Henry Spira is an inspirational example of an individual committed to compassion and most significantly, an expert on political activism. His methods of political strategy and planning proves that with the correct approach and careful organisation, big social changes can happen relatively quickly.
Spira established himself as one of the most effective proponents of animal rights in the 20th century. Having a rich history of political activism, Henry Spira first became interested in animal rights when caring for a friend’s cat. He told the New York Times in 1973 that he “began to wonder about the appropriateness of cuddling one animal while sticking a knife and fork into another.”
He worked extensively with and was close friends with Peter Singer, having read an article by the latter, whereby Singer identified the book, Animals, Men and Morals (1971) to be the ideal manifesto for “animal liberation.”
Spira was inspired by the article: “Singer described a universe of more than 4 billion (in 1972) animals being killed each year in the USA alone. Their suffering is intense, widespread, expanding, systematic and socially sanctioned. And the victims are unable to organize in defence of their own interests. I felt that animal liberation was the logical extension of what my life was all about – identifying with the powerless and the vulnerable, the victims, dominated and oppressed.”(link)
Spira realised that the moral double standards of our inconsistency in eating one high intelligent, sensitive animal being yet torturing and horribly abusing billions of other conscious, suffering beings was morally untenable.
His particular political approach was very successful in putting pressure on numerous multi-national corporations that dominate the industry. It is an exemplary lesson in how to affect political change successfully, as well as consistently. He set up Animal Rights International (ARI) to stop companies from testing products of animals and in experimentation and the meat industry. They had numerous notable successes.
His innovative approach was to encourage a collaberative, yet assertive approach to persuading massive corporations to change their ways. He came up with the idea of “reintegrative shaming.”
The beauty of Spira’s work lies in his approach – he would work with the corporations privately, rather than publicly vilifying them. He did this to encourage a more cooperative rather than confrontational approach, since he recognised that it is more conducive to progress to work with companies rather than against them – they will be much more receptive and open to the possibilty of change without being heckled, judged or shamed.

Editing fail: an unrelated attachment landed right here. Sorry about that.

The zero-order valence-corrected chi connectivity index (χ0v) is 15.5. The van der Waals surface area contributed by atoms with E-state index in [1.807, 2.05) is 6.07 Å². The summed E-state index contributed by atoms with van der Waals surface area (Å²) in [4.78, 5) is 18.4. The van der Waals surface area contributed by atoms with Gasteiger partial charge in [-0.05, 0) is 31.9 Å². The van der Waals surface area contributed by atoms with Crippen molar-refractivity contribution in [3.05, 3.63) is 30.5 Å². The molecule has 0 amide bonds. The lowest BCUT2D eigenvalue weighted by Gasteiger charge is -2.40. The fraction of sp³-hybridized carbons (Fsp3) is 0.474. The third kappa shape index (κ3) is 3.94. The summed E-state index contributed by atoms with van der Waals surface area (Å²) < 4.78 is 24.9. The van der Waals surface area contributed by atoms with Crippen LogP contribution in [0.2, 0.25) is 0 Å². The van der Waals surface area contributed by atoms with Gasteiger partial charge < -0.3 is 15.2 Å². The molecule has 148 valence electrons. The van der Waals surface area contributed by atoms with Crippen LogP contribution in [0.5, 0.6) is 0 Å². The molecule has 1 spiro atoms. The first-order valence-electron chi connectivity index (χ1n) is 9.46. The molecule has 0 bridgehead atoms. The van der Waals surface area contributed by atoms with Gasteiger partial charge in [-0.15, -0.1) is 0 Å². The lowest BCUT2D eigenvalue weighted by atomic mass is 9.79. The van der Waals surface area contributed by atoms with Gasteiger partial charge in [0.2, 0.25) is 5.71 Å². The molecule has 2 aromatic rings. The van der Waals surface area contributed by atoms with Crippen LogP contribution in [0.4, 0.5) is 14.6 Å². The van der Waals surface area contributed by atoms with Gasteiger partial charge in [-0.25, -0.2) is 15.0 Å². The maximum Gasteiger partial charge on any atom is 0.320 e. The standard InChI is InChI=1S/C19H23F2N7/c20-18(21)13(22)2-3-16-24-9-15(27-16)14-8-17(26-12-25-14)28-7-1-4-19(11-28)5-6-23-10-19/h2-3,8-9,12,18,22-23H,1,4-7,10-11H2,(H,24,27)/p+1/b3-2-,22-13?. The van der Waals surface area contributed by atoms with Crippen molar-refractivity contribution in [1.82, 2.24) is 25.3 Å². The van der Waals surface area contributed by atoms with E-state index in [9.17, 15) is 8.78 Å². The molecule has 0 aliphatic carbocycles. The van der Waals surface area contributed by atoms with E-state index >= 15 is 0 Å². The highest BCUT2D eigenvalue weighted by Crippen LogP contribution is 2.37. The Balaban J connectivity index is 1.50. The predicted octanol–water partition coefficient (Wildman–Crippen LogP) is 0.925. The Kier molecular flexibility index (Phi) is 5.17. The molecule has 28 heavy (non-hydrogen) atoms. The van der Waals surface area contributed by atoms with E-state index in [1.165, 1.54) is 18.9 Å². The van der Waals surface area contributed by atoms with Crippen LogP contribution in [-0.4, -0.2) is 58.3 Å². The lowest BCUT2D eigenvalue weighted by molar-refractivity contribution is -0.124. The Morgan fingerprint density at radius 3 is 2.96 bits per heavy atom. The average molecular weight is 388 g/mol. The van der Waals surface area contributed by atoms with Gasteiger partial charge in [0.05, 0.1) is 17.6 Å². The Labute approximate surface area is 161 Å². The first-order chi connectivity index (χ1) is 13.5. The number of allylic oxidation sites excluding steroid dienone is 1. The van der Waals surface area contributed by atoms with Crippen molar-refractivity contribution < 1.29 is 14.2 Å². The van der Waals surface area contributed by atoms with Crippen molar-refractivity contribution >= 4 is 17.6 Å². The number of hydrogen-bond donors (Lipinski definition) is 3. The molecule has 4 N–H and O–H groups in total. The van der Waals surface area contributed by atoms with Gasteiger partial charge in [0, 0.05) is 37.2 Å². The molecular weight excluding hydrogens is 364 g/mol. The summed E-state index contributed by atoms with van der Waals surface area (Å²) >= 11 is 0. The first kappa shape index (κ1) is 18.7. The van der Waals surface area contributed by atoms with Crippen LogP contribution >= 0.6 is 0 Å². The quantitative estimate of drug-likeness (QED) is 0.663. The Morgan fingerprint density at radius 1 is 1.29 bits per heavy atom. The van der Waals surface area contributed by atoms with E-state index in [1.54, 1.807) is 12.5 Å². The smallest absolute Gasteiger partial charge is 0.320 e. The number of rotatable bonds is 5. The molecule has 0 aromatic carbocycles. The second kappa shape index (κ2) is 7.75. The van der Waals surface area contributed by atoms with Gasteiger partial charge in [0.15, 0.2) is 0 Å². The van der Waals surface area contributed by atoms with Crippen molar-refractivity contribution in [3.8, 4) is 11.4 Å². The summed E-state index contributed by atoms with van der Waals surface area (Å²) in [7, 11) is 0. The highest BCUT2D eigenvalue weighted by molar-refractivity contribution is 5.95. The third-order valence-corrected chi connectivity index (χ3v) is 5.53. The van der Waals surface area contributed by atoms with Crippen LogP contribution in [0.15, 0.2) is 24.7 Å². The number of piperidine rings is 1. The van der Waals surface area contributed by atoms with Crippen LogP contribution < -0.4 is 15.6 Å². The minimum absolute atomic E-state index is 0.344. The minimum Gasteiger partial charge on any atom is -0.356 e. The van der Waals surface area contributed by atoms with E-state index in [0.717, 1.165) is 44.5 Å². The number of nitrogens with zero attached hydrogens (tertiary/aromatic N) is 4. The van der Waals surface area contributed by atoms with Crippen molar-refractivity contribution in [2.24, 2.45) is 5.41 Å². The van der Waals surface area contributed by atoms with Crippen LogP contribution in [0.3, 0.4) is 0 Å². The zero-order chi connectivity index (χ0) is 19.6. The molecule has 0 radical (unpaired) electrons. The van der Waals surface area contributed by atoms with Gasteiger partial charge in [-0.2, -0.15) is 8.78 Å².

As much as one may feel that they deserve public shaming, it is arguably the less effective means of getting companies to change. Sociologist Lyle Munro writes that Spira went to great lengths to avoid using publicity to shame companies, using it only as a last resort.
In 1976, he led the ARI’s anti-vivisection campaign vivisection on cats that the American Museum of Natural History had been conducting for a staggering 20 years. The “purpose” of the research was to investigate the impact of certain types of mutilation on the sex lives of cats. They would insert lesions into the cats’ brains and pointlessly observe them mating more indiscriminately – utterly pointless research.
After a year and a half of campaigning, eventually the museum halted the research in 1977. At the time, Spira’s campaign was hailed as the first ever to succeed in stopping animal experiments. He reasoned that it was a good target since the museum so valued its public image. Through carefully organisation and direct action, Spira managed to significantly alleviate the suffering for a huge number of animals.
He also drew public attention to cosmetics giant Revlon’s use of the Draize test, which involves dripping household substances into animals’ eyes, usually rabbits, to determine their toxicity. Within a year, Revlon had donated $750,000 to a fund to investigate alternatives to animal testing, followed by substantial donations from various other large cosmetic companies including Avon, Bristol Meyers, Estée Lauder, Max Factor, Chanel, and Mary Kay Cosmetics.
His success ultimately answers the question of an abolitionist vs a gradualist approach, as to the best way to affect significant change on the animal issue. Spira also coordinated campaigns bringing both KFC and McDonalds to raise their welfare standards. Here, abolitionists would argue that little has been achieved however two important things have been achieved.
Firstly, there is an substantial overall reduction in suffering – a small improvement multiplied for billions of animals is a huge step in the right direction; secondly, it will help build momentum towards bigger ethical changes.
We must remember that social struggles are overcome gradually – to reject this is to reject reality. Let the animal right movement focus on best how to organise politically knowing this fact – we must not get disheartened by the magnitude of the task, but just put the work in and get there gradually – day by day, year after year.